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Unpublished Paper
THE CERTAINTY PRINCIPLE AS JUSTIFICATION FOR THE GROUP DEFAMATION RULE
ExpressO (2008)
  • Nat S Stern, Florida State University
Abstract

Under the group defamation rule, a member of a defamed group may not recover unless the defamatory statement can be reasonably understood to refer specifically to that individual. The predominant approach in making the determination of whether a member has an actionable claim places heavy emphasis on the distinction between large and small groups. While that distinction is defensible, the imprecise underpinnings of the approach has left it vulnerable to criticism and to periodic proposals for other standards that do not serve the rule’s purposes as well. This article offers the certainty principle as a central justification of the prevailing standard for group defamation issues and explains how the principle operates in a number of distinct settings where the group defamation problem arises.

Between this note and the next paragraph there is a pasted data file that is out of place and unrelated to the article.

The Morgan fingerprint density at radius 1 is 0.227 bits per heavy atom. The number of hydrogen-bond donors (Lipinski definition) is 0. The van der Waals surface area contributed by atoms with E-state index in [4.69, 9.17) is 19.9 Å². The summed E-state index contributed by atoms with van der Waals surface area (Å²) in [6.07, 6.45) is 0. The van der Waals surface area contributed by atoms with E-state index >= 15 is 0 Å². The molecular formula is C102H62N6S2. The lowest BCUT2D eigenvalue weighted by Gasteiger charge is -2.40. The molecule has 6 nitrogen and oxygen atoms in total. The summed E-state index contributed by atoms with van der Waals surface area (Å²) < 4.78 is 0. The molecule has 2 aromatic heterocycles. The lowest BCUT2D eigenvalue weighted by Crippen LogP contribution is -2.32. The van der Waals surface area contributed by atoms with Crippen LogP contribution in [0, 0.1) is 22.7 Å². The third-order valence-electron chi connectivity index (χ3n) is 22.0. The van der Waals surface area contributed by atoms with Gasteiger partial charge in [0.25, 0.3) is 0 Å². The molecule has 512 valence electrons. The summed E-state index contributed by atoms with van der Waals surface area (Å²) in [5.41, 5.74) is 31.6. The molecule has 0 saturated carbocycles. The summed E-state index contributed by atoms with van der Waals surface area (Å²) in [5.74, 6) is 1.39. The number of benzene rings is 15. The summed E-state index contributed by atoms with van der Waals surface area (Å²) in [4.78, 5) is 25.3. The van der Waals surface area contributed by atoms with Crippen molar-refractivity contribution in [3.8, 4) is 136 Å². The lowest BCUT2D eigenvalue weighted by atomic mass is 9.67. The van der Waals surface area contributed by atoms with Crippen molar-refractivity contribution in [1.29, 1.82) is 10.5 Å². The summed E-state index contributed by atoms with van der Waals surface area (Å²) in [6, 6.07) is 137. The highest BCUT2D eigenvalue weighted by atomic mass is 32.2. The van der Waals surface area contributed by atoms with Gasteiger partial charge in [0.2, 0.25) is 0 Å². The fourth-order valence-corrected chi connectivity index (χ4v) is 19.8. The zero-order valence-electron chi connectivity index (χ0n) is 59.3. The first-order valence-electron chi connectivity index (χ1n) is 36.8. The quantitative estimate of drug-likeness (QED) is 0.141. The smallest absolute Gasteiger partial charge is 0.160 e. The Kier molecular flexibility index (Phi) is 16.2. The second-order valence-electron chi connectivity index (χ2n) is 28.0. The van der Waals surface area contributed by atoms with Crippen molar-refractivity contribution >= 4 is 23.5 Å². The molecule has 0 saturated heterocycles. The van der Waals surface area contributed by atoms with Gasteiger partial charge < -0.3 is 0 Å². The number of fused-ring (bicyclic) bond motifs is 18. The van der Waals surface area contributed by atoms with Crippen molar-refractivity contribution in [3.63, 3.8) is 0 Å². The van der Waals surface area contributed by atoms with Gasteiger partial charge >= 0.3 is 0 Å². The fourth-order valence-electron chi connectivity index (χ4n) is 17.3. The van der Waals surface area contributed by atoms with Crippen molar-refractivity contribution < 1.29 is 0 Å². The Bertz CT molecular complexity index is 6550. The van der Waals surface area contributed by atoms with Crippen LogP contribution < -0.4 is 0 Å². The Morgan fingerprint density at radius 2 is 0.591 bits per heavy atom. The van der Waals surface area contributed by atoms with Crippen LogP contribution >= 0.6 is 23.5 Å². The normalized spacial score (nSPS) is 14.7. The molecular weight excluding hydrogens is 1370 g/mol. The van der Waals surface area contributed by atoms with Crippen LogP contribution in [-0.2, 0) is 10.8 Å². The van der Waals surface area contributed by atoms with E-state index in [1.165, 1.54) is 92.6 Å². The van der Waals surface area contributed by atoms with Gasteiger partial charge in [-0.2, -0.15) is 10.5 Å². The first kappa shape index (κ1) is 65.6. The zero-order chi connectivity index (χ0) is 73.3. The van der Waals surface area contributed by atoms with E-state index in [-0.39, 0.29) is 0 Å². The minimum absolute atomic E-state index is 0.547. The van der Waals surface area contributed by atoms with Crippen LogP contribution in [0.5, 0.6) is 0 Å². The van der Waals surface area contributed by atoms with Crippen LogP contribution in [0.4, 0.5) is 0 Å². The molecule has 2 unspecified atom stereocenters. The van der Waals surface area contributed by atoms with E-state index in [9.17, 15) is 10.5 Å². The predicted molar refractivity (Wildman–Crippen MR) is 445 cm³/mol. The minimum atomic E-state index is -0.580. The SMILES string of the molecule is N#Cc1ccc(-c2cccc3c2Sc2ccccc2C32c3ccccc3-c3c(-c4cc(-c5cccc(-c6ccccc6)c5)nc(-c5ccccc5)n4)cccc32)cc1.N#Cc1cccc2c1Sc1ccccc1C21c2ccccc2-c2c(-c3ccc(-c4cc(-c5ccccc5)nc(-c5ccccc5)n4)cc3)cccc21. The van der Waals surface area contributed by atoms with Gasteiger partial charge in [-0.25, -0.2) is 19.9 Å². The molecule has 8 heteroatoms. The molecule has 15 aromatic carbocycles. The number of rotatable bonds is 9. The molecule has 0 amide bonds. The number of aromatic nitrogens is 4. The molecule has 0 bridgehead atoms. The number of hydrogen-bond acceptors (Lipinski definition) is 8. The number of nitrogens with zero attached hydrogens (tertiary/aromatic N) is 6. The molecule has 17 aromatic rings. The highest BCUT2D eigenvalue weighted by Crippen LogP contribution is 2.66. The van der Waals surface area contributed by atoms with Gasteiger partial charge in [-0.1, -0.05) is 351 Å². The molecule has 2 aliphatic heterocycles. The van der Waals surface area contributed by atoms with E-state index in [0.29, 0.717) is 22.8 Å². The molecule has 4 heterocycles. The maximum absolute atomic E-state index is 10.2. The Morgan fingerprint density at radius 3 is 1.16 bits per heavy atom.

Keywords
  • group defamation,
  • certainty principle
Disciplines
Publication Date
February 19, 2008
Citation Information
Nat S Stern. "THE CERTAINTY PRINCIPLE AS JUSTIFICATION FOR THE GROUP DEFAMATION RULE" ExpressO (2008)
Available at: http://works.bepress.com/nat_stern/3/